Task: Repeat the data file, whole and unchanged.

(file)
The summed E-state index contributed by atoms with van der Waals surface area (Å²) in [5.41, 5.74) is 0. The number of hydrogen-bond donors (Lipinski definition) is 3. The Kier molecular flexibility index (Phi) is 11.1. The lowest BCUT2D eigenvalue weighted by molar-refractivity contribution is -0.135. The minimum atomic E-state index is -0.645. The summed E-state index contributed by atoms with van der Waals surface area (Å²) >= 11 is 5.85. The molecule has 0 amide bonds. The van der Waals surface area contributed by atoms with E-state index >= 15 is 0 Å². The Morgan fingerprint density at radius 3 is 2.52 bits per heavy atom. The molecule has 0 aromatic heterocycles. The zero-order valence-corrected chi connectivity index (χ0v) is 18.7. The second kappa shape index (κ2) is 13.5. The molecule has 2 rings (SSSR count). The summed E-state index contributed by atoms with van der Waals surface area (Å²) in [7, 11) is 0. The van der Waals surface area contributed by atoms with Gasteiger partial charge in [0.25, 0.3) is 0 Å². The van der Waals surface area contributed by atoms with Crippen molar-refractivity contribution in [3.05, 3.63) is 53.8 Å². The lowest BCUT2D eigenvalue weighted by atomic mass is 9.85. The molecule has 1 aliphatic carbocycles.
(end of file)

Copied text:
The summed E-state index contributed by atoms with van der Waals surface area (Å²) in [5.41, 5.74) is 0. The number of hydrogen-bond donors (Lipinski definition) is 3. The Kier molecular flexibility index (Phi) is 11.1. The lowest BCUT2D eigenvalue weighted by molar-refractivity contribution is -0.135. The minimum atomic E-state index is -0.645. The summed E-state index contributed by atoms with van der Waals surface area (Å²) >= 11 is 5.85. The molecule has 0 amide bonds. The van der Waals surface area contributed by atoms with E-state index >= 15 is 0 Å². The Morgan fingerprint density at radius 3 is 2.52 bits per heavy atom. The molecule has 0 aromatic heterocycles. The zero-order valence-corrected chi connectivity index (χ0v) is 18.7. The second kappa shape index (κ2) is 13.5. The molecule has 2 rings (SSSR count). The summed E-state index contributed by atoms with van der Waals surface area (Å²) in [7, 11) is 0. The van der Waals surface area contributed by atoms with Gasteiger partial charge in [0.25, 0.3) is 0 Å². The van der Waals surface area contributed by atoms with Crippen molar-refractivity contribution in [3.05, 3.63) is 53.8 Å². The lowest BCUT2D eigenvalue weighted by atomic mass is 9.85. The molecule has 1 aliphatic carbocycles.